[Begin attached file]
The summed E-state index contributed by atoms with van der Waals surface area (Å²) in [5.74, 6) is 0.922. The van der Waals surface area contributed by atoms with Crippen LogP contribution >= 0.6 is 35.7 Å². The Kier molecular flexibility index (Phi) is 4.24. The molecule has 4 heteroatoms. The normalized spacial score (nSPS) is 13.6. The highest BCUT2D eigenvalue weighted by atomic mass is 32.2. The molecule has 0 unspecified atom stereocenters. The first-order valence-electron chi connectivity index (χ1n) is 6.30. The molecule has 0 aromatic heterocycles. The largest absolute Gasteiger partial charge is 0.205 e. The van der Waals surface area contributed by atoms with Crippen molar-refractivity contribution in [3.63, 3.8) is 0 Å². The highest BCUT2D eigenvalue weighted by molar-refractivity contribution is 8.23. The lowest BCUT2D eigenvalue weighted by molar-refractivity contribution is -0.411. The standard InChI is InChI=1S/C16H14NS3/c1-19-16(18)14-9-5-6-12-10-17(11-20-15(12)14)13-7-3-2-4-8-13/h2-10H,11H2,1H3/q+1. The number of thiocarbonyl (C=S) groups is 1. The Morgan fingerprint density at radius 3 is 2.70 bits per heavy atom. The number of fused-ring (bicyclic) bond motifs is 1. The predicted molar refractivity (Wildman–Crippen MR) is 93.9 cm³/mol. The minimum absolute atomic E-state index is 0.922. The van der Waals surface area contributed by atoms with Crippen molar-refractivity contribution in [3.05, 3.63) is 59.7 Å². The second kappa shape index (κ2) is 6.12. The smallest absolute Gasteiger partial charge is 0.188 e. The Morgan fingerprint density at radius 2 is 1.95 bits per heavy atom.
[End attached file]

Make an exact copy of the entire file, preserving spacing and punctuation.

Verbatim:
The summed E-state index contributed by atoms with van der Waals surface area (Å²) in [5.74, 6) is 0.922. The van der Waals surface area contributed by atoms with Crippen LogP contribution >= 0.6 is 35.7 Å². The Kier molecular flexibility index (Phi) is 4.24. The molecule has 4 heteroatoms. The normalized spacial score (nSPS) is 13.6. The highest BCUT2D eigenvalue weighted by atomic mass is 32.2. The molecule has 0 unspecified atom stereocenters. The first-order valence-electron chi connectivity index (χ1n) is 6.30. The molecule has 0 aromatic heterocycles. The largest absolute Gasteiger partial charge is 0.205 e. The van der Waals surface area contributed by atoms with Crippen molar-refractivity contribution in [3.63, 3.8) is 0 Å². The highest BCUT2D eigenvalue weighted by molar-refractivity contribution is 8.23. The lowest BCUT2D eigenvalue weighted by molar-refractivity contribution is -0.411. The standard InChI is InChI=1S/C16H14NS3/c1-19-16(18)14-9-5-6-12-10-17(11-20-15(12)14)13-7-3-2-4-8-13/h2-10H,11H2,1H3/q+1. The number of thiocarbonyl (C=S) groups is 1. The Morgan fingerprint density at radius 3 is 2.70 bits per heavy atom. The number of fused-ring (bicyclic) bond motifs is 1. The predicted molar refractivity (Wildman–Crippen MR) is 93.9 cm³/mol. The minimum absolute atomic E-state index is 0.922. The van der Waals surface area contributed by atoms with Crippen molar-refractivity contribution in [3.05, 3.63) is 59.7 Å². The second kappa shape index (κ2) is 6.12. The smallest absolute Gasteiger partial charge is 0.188 e. The Morgan fingerprint density at radius 2 is 1.95 bits per heavy atom.